Security Brief

Will the Real North Korea Policy Please Stand Up?

U.S. Defense Secretary Mark Esper warns about Pyongyang’s new missiles, while Secretary of State Mike Pompeo downplays any threat.

U.S. President Donald Trump and North Korean leader Kim Jong Un look on as documents are exchanged between U.S. Secretary of State Mike Pompeo and Kim's sister, Kim Yo Jong, during a signing ceremony in Singapore on June 12, 2018.
U.S. President Donald Trump and North Korean leader Kim Jong Un look on as documents are exchanged between U.S. Secretary of State Mike Pompeo and Kim's sister, Kim Yo Jong, during a signing ceremony in Singapore on June 12, 2018. SAUL LOEB/AFP via Getty Images

Welcome to Foreign Policy’s Security Brief. What’s on tap today: The Trump administration can’t keep its story straight on North Korea, a fresh Taliban offensive tests peace talks in Afghanistan, and major U.S. arms sales to Taiwan send a signal to Beijing.

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Trump’s North Korea Policy Is Still Confused

North Korea raised eyebrows around the world last weekend when it rolled out a massive new ballistic missile system, with projectiles that can be launched off of trucks and carry multiple warheads as far as the United States. But as usual, U.S. President Donald Trump’s top national security aides didn’t have their story straight about the threat posed by the weapons, adding to a muted response from the administration.

How you see North Korea depends on where you sit.

Greeting the South Korean minister of defense at the Pentagon on Wednesday, U.S. Defense Secretary Mark Esper called North Korea’s nuclear program a “serious threat to the security and stability of the region and the world.” But his colleague, Secretary of State Mike Pompeo, didn’t seem to agree: When asked on Wednesday if Trump’s diplomacy reduced the threat from North Korea, Pompeo said yes, adding that North Korea “did exactly zero” intercontinental ballistic missile tests last year.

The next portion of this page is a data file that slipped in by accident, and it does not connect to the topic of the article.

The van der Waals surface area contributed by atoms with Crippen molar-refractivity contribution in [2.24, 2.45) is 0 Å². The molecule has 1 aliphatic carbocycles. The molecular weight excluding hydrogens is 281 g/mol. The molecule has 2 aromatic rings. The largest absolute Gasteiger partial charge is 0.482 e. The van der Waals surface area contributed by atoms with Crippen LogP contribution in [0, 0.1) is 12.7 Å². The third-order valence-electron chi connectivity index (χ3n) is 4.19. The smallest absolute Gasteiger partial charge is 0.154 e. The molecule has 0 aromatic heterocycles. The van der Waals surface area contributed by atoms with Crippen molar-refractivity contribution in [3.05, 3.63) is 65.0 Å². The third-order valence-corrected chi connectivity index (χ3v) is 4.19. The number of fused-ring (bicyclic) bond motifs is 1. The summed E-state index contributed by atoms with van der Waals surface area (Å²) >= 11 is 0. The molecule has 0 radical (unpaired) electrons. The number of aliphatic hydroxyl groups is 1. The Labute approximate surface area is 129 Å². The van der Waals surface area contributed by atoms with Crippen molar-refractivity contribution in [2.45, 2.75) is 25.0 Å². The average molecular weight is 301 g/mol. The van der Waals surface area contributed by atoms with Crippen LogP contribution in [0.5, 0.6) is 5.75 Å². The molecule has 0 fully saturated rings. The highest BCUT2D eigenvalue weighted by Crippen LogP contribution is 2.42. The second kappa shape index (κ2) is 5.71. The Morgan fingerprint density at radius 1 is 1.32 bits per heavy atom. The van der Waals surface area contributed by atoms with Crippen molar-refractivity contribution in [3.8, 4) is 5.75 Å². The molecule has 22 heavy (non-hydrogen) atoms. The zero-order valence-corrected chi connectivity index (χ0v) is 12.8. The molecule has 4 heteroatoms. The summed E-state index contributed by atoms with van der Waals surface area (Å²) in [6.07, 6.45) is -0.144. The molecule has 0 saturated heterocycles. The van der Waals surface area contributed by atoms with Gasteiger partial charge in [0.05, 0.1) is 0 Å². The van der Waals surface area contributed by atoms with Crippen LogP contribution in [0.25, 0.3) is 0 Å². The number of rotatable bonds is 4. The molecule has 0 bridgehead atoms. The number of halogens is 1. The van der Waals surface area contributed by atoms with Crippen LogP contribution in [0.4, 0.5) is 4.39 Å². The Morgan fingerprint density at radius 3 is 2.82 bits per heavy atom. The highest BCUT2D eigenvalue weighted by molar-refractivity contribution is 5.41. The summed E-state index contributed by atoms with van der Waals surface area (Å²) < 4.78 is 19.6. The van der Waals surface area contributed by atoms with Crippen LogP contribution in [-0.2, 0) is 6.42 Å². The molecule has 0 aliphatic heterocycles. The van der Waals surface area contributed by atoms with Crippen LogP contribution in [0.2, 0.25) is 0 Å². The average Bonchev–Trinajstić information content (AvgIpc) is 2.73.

“The agreement, the understandings, albeit not achieving our ultimate objective in North Korea, has certainly led to reduced risk from the United States vis where we would have been had we continued on the path that the previous administration had engaged in,” Pompeo said.

Not so fast, Mike. Pompeo’s comments were lampooned by arms control advocates, who said that the Trump administration’s track record against the North Korean nuclear threat was worse than Obama’s. “So ridiculous from Pompeo,” tweeted Kingston Reif, the director for disarmament and threat reduction policy at the Arms Control Association. “North Korea conducted an ICBM test for the first time in 2017. Three of them actually.”

Meanwhile, Trump’s overtures for a third summit with North Korean leader Kim Jong Un have fallen on deaf ears, and recent State Department efforts to rekindle talks have stalled—unsurprisingly, given that the world is waiting to see whether Trump is reelected.

How would Biden handle Kim? Most experts agree that whether the United States and North Korea come back to the negotiating table hinges on who wins in November. Biden hasn’t given many details on his potential North Korea policy but has suggested he would tighten sanctions on Pyongyang and avoid high-profile, face-to-face summits with Kim.

Some experts predict that if Biden wins, Kim could use the waning months of Trump’s lame-duck administration to test more advanced weapons systems and feel out how Biden would respond.


What We’re Watching

False START. It’s not just North Korea that’s recently proven tough for Trump. The New York Times reports that Trump thought he had a deal in hand with Russian President Vladimir Putin to extend the Obama-era New START treaty, which expires in February. But the promise of a pre-election deal appeared to go out the window this week: The lead U.S. negotiator Marshall Billingslea announced Tuesday that Trump and Putin had an “agreement in principle,” only for Russian Deputy Foreign Minister Sergei Ryabkov to contradict him hours later.

The Egyptian connection. The Justice Department led a three-year investigation into whether Trump’s 2016 presidential campaign used money from an Egyptian state-owned bank to back up a contribution made by Trump himself, CNN reported on Wednesday. While investigators were not able to prove that a bank transfer took place, the criminal campaign finance probe continued under Justice Department auspices after Special Counsel Robert Mueller’s office shut down.

Prosecutors wanted to know whether Trump “was supported by or indebted to a foreign power” after an informant suggested an Egyptian bank backed Trump’s contribution of $10 million to his campaign’s coffers in the waning days of the 2016 race.

Double dealing. The Trump administration is holding out hope for peace talks between the Afghan government and the Taliban to wind down the war in Afghanistan, but the Taliban has other plans. The militant group has launched an offensive on Lashkar Gah, the capital of Helmand province, cutting off the city from Afghan forces and putting thousands of civilians in danger. The Taliban’s offensive raises questions about its commitment to the peace talks.